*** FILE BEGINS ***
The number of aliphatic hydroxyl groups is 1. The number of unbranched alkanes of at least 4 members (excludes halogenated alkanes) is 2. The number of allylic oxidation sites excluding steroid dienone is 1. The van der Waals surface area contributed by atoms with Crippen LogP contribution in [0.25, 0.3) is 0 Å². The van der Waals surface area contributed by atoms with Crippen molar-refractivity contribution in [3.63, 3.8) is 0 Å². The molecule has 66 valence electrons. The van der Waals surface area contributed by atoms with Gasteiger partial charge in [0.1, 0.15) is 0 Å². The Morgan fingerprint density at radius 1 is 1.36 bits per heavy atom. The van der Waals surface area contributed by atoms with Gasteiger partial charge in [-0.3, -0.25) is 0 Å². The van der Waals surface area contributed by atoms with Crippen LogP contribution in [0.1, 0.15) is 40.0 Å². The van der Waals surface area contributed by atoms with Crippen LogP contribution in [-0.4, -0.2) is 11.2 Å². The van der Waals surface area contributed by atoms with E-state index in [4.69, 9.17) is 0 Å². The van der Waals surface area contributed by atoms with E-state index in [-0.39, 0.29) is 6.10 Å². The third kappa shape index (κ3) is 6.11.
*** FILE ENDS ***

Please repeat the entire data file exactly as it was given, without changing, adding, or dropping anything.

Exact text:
The number of aliphatic hydroxyl groups is 1. The number of unbranched alkanes of at least 4 members (excludes halogenated alkanes) is 2. The number of allylic oxidation sites excluding steroid dienone is 1. The van der Waals surface area contributed by atoms with Crippen LogP contribution in [0.25, 0.3) is 0 Å². The van der Waals surface area contributed by atoms with Crippen molar-refractivity contribution in [3.63, 3.8) is 0 Å². The molecule has 66 valence electrons. The van der Waals surface area contributed by atoms with Gasteiger partial charge in [0.1, 0.15) is 0 Å². The Morgan fingerprint density at radius 1 is 1.36 bits per heavy atom. The van der Waals surface area contributed by atoms with Gasteiger partial charge in [-0.3, -0.25) is 0 Å². The van der Waals surface area contributed by atoms with Crippen LogP contribution in [0.1, 0.15) is 40.0 Å². The van der Waals surface area contributed by atoms with Crippen LogP contribution in [-0.4, -0.2) is 11.2 Å². The van der Waals surface area contributed by atoms with E-state index in [4.69, 9.17) is 0 Å². The van der Waals surface area contributed by atoms with E-state index in [-0.39, 0.29) is 6.10 Å². The third kappa shape index (κ3) is 6.11.